Thursday, 6 November 2008

Devolution Settlement Starts To Fail?

Well according to The Dragon's Eye the Wales Office thinks that the Housing Legislative Competence Order is "fatally flawed" - which is the first the Welsh Government has heard of this.
Essentially the dispute is over the thickness of the salami slice of legislative authority that Welsh Labour MPs are willing to concede to the National Assembly. At stake is the scope of the National Assembly to legislate over the “right to buy” for council tenants. The Welsh Government would like the power to suspend, or even abolish the right to buy council houses by tenants in those councils where there is a serious shortage of social housing. MPs believe that the LCO should be restricted to the immediate intent of the Welsh government, which is selective suspension of the “right to buy” and that additional power should not be extended without a further request for power to themselves via a new LCO.

At the heart of this is whether the Assembly can be given the power to legislate without having to go cap in hand to the Welsh Affairs Select Committee of the House of Commons each time. It would appear that the Select Committee want each LCO to be so narrow that they can only be used to pass one Welsh Measure pre approved by them, effectively giving them the power to veto Welsh laws and control the policies of the Welsh Assembly Government. This is not how the system was supposed to operate. The settlement built into the Government of Wales Act was to enable the Assembly to draw down legislative power field by field within subject areas. It was supposedly permissive. MPs were to agree the principle that the Assembly could legislate in that area and any proposed Assembly Measure was to be illustrative, they were not intended to look into future possible legislative measures.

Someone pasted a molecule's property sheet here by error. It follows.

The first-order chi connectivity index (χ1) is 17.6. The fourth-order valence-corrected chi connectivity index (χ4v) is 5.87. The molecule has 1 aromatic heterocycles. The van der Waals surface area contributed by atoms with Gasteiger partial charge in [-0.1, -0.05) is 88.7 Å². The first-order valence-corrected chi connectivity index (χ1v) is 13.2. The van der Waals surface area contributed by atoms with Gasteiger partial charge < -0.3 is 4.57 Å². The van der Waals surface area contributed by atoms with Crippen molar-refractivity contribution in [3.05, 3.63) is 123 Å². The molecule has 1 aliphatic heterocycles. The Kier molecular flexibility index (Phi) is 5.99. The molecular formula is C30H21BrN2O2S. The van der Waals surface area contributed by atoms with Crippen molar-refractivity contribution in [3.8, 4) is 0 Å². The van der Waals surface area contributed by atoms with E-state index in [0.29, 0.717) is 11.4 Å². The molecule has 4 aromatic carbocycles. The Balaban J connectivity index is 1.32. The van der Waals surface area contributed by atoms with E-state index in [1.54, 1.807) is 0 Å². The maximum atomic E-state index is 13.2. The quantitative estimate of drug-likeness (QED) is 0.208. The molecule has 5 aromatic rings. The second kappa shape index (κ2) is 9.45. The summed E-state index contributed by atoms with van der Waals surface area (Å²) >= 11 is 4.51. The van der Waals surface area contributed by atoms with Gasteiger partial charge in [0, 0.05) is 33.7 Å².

Behind this is a power struggle, between the pro and anti devolution wings of the Labour Party. For the anti-devolutionists a nice side effect of this is to put a strain on the Labour/Plaid coalition. If, as now appears, the Secretary of State for Wales is siding with the Welsh Affairs Committee then the power struggle has intensified. It is up to the Labour ministers in the Welsh Assembly Government to now make a stand, support publicly the proposed LCO, argue for it and against this assumed authority of the Welsh Affairs Select Committee to dictate policy. If they don't Plaid will begin to wonder what is the value of being in a coalition with a party that is not prepared to support its own policies and which defers to Westminster.

If Welsh Labour can't deliver on this LCO then what hope is there of them fulfilling their promise on a referendum to transfer full legislative power?

The power to only pass those laws and make policy that agrees with Westminster is no power at all. Which is where a large chunk of the Labour party would like it to be. If they can detach Plaid from the coalition then Christmas will have come early for them.

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